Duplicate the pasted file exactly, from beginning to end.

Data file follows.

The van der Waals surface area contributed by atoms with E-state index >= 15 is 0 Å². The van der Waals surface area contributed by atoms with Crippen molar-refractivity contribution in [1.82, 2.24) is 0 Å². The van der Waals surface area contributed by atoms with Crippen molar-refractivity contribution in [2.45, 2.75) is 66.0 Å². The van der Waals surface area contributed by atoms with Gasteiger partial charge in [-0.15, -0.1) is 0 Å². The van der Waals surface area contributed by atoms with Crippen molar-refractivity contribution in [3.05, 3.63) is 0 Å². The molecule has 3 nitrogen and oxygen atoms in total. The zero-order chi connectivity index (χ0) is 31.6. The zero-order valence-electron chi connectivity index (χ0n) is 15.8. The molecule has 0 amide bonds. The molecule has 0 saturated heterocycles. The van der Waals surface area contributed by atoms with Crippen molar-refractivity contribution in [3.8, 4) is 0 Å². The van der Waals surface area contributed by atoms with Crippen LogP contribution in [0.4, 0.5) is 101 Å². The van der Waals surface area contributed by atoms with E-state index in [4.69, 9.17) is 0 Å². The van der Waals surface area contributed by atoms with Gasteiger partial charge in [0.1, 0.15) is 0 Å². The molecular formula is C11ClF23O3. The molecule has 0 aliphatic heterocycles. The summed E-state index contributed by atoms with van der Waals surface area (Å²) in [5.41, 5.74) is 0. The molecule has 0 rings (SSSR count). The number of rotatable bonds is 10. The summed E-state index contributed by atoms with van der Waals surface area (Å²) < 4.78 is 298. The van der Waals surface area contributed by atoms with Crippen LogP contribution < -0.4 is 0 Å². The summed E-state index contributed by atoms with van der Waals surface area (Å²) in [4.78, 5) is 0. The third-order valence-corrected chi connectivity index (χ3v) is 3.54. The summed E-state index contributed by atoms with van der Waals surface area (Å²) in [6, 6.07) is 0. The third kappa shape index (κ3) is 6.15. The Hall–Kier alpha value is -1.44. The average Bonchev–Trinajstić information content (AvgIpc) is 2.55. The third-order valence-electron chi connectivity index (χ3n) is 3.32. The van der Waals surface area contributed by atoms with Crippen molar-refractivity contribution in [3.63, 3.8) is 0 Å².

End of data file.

The van der Waals surface area contributed by atoms with E-state index >= 15 is 0 Å². The van der Waals surface area contributed by atoms with Crippen molar-refractivity contribution in [1.82, 2.24) is 0 Å². The van der Waals surface area contributed by atoms with Crippen molar-refractivity contribution in [2.45, 2.75) is 66.0 Å². The van der Waals surface area contributed by atoms with Gasteiger partial charge in [-0.15, -0.1) is 0 Å². The van der Waals surface area contributed by atoms with Crippen molar-refractivity contribution in [3.05, 3.63) is 0 Å². The molecule has 3 nitrogen and oxygen atoms in total. The zero-order chi connectivity index (χ0) is 31.6. The zero-order valence-electron chi connectivity index (χ0n) is 15.8. The molecule has 0 amide bonds. The molecule has 0 saturated heterocycles. The van der Waals surface area contributed by atoms with Crippen molar-refractivity contribution in [3.8, 4) is 0 Å². The van der Waals surface area contributed by atoms with Crippen LogP contribution in [0.4, 0.5) is 101 Å². The van der Waals surface area contributed by atoms with E-state index in [4.69, 9.17) is 0 Å². The van der Waals surface area contributed by atoms with Gasteiger partial charge in [0.1, 0.15) is 0 Å². The molecular formula is C11ClF23O3. The molecule has 0 aliphatic heterocycles. The summed E-state index contributed by atoms with van der Waals surface area (Å²) in [5.41, 5.74) is 0. The molecule has 0 rings (SSSR count). The number of rotatable bonds is 10. The summed E-state index contributed by atoms with van der Waals surface area (Å²) < 4.78 is 298. The van der Waals surface area contributed by atoms with Crippen LogP contribution < -0.4 is 0 Å². The summed E-state index contributed by atoms with van der Waals surface area (Å²) in [4.78, 5) is 0. The third-order valence-corrected chi connectivity index (χ3v) is 3.54. The summed E-state index contributed by atoms with van der Waals surface area (Å²) in [6, 6.07) is 0. The third kappa shape index (κ3) is 6.15. The Hall–Kier alpha value is -1.44. The average Bonchev–Trinajstić information content (AvgIpc) is 2.55. The third-order valence-electron chi connectivity index (χ3n) is 3.32. The van der Waals surface area contributed by atoms with Crippen molar-refractivity contribution in [3.63, 3.8) is 0 Å².